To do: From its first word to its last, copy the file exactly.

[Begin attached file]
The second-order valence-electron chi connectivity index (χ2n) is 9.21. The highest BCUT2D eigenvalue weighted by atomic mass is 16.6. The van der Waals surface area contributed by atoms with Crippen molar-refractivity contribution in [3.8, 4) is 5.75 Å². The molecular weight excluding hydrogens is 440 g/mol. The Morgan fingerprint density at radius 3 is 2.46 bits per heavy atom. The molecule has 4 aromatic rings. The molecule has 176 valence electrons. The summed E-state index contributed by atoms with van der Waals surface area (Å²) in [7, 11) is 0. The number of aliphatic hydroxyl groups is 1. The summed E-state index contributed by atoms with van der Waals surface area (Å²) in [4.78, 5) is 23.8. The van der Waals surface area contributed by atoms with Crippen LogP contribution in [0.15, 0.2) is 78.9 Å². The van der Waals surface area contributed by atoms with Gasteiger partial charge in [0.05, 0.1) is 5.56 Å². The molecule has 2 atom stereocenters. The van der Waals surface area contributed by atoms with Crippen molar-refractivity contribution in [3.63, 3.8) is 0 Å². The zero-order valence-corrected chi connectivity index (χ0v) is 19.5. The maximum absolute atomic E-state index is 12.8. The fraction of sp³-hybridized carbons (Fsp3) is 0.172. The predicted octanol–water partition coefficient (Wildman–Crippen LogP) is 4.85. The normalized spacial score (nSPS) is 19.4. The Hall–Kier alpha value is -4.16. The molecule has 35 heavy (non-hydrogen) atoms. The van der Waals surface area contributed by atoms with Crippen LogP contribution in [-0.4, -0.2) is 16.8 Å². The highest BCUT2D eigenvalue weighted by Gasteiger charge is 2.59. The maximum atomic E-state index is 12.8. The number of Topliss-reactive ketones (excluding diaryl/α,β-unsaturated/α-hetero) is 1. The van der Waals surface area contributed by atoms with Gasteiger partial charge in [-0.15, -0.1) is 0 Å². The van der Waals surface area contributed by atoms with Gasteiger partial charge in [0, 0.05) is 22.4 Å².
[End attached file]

The second-order valence-electron chi connectivity index (χ2n) is 9.21. The highest BCUT2D eigenvalue weighted by atomic mass is 16.6. The van der Waals surface area contributed by atoms with Crippen molar-refractivity contribution in [3.8, 4) is 5.75 Å². The molecular weight excluding hydrogens is 440 g/mol. The Morgan fingerprint density at radius 3 is 2.46 bits per heavy atom. The molecule has 4 aromatic rings. The molecule has 176 valence electrons. The summed E-state index contributed by atoms with van der Waals surface area (Å²) in [7, 11) is 0. The number of aliphatic hydroxyl groups is 1. The summed E-state index contributed by atoms with van der Waals surface area (Å²) in [4.78, 5) is 23.8. The van der Waals surface area contributed by atoms with Crippen LogP contribution in [0.15, 0.2) is 78.9 Å². The van der Waals surface area contributed by atoms with Gasteiger partial charge in [0.05, 0.1) is 5.56 Å². The molecule has 2 atom stereocenters. The van der Waals surface area contributed by atoms with Crippen molar-refractivity contribution in [3.63, 3.8) is 0 Å². The zero-order valence-corrected chi connectivity index (χ0v) is 19.5. The maximum absolute atomic E-state index is 12.8. The fraction of sp³-hybridized carbons (Fsp3) is 0.172. The predicted octanol–water partition coefficient (Wildman–Crippen LogP) is 4.85. The normalized spacial score (nSPS) is 19.4. The Hall–Kier alpha value is -4.16. The molecule has 35 heavy (non-hydrogen) atoms. The van der Waals surface area contributed by atoms with Crippen LogP contribution in [-0.4, -0.2) is 16.8 Å². The highest BCUT2D eigenvalue weighted by Gasteiger charge is 2.59. The maximum atomic E-state index is 12.8. The number of Topliss-reactive ketones (excluding diaryl/α,β-unsaturated/α-hetero) is 1. The van der Waals surface area contributed by atoms with Gasteiger partial charge in [-0.15, -0.1) is 0 Å². The van der Waals surface area contributed by atoms with Gasteiger partial charge in [0, 0.05) is 22.4 Å².